Lancaster's many mathematical papers were devoted to the study of orthogonal functions and their applications to statistical problems. He was the centre of a very productive research group that probed the nature of statistical dependence. His research students in the 1960s included G.K. Eagleson, R.C. Griffiths, M.A. Hamdan, C.C. Heyde and J. Robinson. His monograph on The Chi-squared Distribution (1969) is highly cited. During his career, Lancaster produced over 130 research papers and six books covering both his medical and mathematical work. At the invitation of the International Statistical Institute, he started a project resulting in his massive detailed card index from which he produced the Bibliography of Statistical Bibliographies (1968) and a further twenty-one addenda, the last being published in 1989. 

In 1947 Oliver Lancaster, Stewart Rutherford, then lecturer in Economic Statistics at the University of Sydney, and Helen Turner from CSIR called a meeting that resulted in the formation of the Statistical Society of New South Wales. Oliver edited the new society's major publication, The Bulletin of the Statistical Society of New South Wales, for nine years until 1958. In 1959 he was appointed as the founding editor of The Australian Journal of Statistics, so named in anticipation of a national society that was finally established in 1962. He served as editor until 1971 and as the president of the Statistical Society of Australia in 1965-66. 

Lancaster was elected to the first council of the Australian Mathematical Society in 1956 and served as its secretary 1959-63 and as president 1966-67. He was a strong advocate for local learned societies and actively encouraged his students and peers to support Australian scientific organisations.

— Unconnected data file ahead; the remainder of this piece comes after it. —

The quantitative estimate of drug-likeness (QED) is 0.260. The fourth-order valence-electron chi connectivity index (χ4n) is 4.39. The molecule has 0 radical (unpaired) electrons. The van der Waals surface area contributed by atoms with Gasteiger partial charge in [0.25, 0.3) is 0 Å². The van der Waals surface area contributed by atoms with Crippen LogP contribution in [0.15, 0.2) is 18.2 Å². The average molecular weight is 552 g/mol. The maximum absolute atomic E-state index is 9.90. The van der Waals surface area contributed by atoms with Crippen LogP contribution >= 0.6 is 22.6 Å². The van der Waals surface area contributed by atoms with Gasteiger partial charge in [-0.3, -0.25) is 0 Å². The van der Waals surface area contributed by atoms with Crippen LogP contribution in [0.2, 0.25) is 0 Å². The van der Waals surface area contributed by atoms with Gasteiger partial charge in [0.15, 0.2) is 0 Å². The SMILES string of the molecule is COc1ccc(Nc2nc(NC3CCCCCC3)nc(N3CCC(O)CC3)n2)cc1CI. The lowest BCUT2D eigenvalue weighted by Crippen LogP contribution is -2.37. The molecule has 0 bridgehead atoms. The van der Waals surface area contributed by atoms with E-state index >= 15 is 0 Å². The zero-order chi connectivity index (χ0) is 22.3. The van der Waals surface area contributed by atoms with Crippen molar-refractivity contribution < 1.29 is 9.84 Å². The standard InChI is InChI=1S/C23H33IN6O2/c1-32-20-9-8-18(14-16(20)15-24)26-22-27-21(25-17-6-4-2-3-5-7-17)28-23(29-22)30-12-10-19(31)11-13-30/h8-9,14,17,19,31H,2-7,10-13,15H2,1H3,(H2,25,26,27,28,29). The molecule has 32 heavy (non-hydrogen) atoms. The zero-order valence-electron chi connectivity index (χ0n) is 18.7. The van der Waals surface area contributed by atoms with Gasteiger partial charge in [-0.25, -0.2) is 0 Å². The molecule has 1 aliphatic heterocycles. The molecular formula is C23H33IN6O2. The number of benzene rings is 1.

In 1978, he was made Emeritus Professor and for the next twenty years continued to work from an office in the basement of Fisher Library in the university. Supported by a grant from the Australian Research Grants Committee, he returned to medical statistics and completed an extensive, scholarly survey of world mortality. This resulted in the 605 page Expectations of Life (1990), subtitled A Study in the Demography, Statistics and History of World Mortality.  Lancaster’s final monograph was on the impact of quantitative methods in the biological and medical sciences, Quantitative Methods in Biological and Medical Sciences (1994). 

During his career, Lancaster received many honours from learned societies including election as a Fellow of the Australian Academy of Science in 1961. Oliver died in his sleep at a nursing home in Mona Vale, Sydney on 2 December 2001 as a result of coronary disease. He was survived by his first wife, Joyce, and their five sons. He was also survived by his second wife, Nancy Gee, whom he married in 1979 and later divorced. 

Quoting from Geoff Eagleson’s tribute, “Oliver Lancaster leaves a legacy which will not be forgotten: the societies and journals he helped found remain vigorous and healthy, modern researchers continue to use his publications, and, most importantly, there are many of us who remember him with affection and gratitude.” 

Selected Bibliography
G. Cohen, Counting Australia In, Australian Mathematical Society and Halstead Press, 2006.

G.K. Eagleson, ‘Henry Oliver Lancaster, AO 1913-2001’, Institute of Mathematical Statistics Bulletin, 2002, 31, 16.

H.O. Lancaster, ‘From Medicine, through Medical to Mathematical Statistics: Some Autobiographical Notes’, The Making of Statisticians, J. Gani (Ed.)  Springer-Verlag, New York, 1982, 235-252.

E. Seneta and G.K. Eagleson, ‘Henry Oliver Lancaster 1913-2001’, Historical Records of Australian Science, 2004, 15, 223-250.

E. Seneta, ‘In Memoriam Emeritus Professor Henry Oliver Lancaster, AO FAA’, Aust. N.Z. J. Stat., 2002, 44, 385-400.

Sydney Morning Herald, 4 December, 2001; 14 March, 2002

N. C. Weber, ‘Obituary: Henry Oliver Lancaster AO FAA (1913-2001)’, Aust. Math. Soc. Gazette, 2002, 29, 36-37.

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Citation details

Neville Weber, 'Lancaster, Henry Oliver (1913–2001)', People Australia, National Centre of Biography, Australian National University,, accessed 22 May 2024.